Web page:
A robotic press brake can be ideal for certain applications (see Figure 4). Say you have a relatively high-volume batch order for several large, heavy parts. The robot can work throughout the shift and produce more parts in less time—and it does something that’s arguably even more important. Workers need not break their backs lifting big parts anymore. You don’t necessarily need a robot for this. Lifting devices attached to the press brake bed can help. But the robotic setup gets workers away from the entire bending area. In this instance, the robotic press brake makes the operation both more productive and safer. That’s not a bad combination.
Many shops increase bending capacity by adding another press brake. It’s a straightforward upgrade, and a shop can increase its capacity incrementally. The investment meets expected demand, and all is well—as long as the company can find an operator for that additional press brake.
That last point has complicated the decision-making process for many. A panel bender still requires skill to operate, of course, but it increases the productive capacity of your current operators. It can produce as many parts as several conventional press brakes can, but it needs only one skilled operator—a big positive, considering how many great press brake operators are reaching retirement age. The decision to invest in panel bending may be more about making best use of available skill, and less about eliminating labor.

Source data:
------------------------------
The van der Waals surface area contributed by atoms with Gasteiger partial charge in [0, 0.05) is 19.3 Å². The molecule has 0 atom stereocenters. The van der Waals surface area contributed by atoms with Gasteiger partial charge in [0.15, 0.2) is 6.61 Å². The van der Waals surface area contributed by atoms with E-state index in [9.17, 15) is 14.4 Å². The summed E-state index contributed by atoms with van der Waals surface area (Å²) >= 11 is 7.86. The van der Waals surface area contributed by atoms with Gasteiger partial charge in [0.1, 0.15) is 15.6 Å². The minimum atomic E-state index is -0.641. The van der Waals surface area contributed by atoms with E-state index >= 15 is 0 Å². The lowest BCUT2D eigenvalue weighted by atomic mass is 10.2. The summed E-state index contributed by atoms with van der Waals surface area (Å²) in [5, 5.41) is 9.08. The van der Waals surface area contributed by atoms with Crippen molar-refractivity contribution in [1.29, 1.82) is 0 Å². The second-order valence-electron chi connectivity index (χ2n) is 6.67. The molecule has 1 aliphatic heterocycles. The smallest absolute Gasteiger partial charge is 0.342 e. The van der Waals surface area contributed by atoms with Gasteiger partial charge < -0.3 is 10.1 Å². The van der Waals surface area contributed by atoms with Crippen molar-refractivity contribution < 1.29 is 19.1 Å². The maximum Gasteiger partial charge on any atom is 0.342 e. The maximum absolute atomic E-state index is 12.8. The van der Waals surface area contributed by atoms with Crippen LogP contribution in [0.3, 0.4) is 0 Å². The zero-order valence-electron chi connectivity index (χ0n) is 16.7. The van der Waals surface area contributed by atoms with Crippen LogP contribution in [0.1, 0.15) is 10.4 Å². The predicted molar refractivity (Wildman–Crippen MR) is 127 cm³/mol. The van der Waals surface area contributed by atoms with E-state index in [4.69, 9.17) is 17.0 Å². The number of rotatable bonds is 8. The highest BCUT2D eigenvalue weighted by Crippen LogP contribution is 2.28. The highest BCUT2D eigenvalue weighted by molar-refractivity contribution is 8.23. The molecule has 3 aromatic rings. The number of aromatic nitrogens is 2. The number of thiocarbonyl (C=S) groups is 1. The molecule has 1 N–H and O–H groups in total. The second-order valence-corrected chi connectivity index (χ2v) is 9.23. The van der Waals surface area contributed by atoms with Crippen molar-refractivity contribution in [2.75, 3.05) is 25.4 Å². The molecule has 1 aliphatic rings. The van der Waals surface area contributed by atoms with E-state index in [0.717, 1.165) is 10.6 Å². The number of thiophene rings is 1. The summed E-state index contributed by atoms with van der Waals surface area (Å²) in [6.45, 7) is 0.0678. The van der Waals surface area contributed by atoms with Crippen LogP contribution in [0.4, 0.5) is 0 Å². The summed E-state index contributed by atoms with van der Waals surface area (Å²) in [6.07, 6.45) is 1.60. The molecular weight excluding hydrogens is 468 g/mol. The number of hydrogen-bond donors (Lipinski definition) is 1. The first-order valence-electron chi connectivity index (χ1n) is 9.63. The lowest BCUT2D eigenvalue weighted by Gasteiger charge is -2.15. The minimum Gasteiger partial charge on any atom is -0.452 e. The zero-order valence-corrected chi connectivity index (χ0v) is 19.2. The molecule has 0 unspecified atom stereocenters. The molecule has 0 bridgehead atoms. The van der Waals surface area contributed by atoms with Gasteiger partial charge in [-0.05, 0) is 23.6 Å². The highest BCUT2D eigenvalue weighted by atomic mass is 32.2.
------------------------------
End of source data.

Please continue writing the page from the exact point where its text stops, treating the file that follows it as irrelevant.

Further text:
And labor availability isn’t the only consideration. By having a panel bender, you may be able to avoid hiring several operators, but if you integrate such capacity-increasing technology without thinking about those internal customers (downstream workers), you may not realize its full potential—say, if bent parts simply pile up by your welding or assembly cells. But what if a panel bender allows you to form complex parts that you couldn’t otherwise (at least within a reasonable cycle time), or makes welding and assembly much faster, because all parts arrive at the right time? These benefits reduce overall manufacturing time, and that is what really matters.
Consider that previously mentioned manufacturer with 3,000 pieces of various sizes and shapes grouped into 50 kits for assembly. In this application, the bender manipulates a large sheet, bends several flanges on one end, slices those flanges off with its integrated shear, and repeats this process until all narrow parts for a particular assembly are formed. It then forms the flanges for the remaining blank. Within a few minutes, the automated machine makes all the parts necessary for an extremely complex assembly. That kit then flows to downstream operations.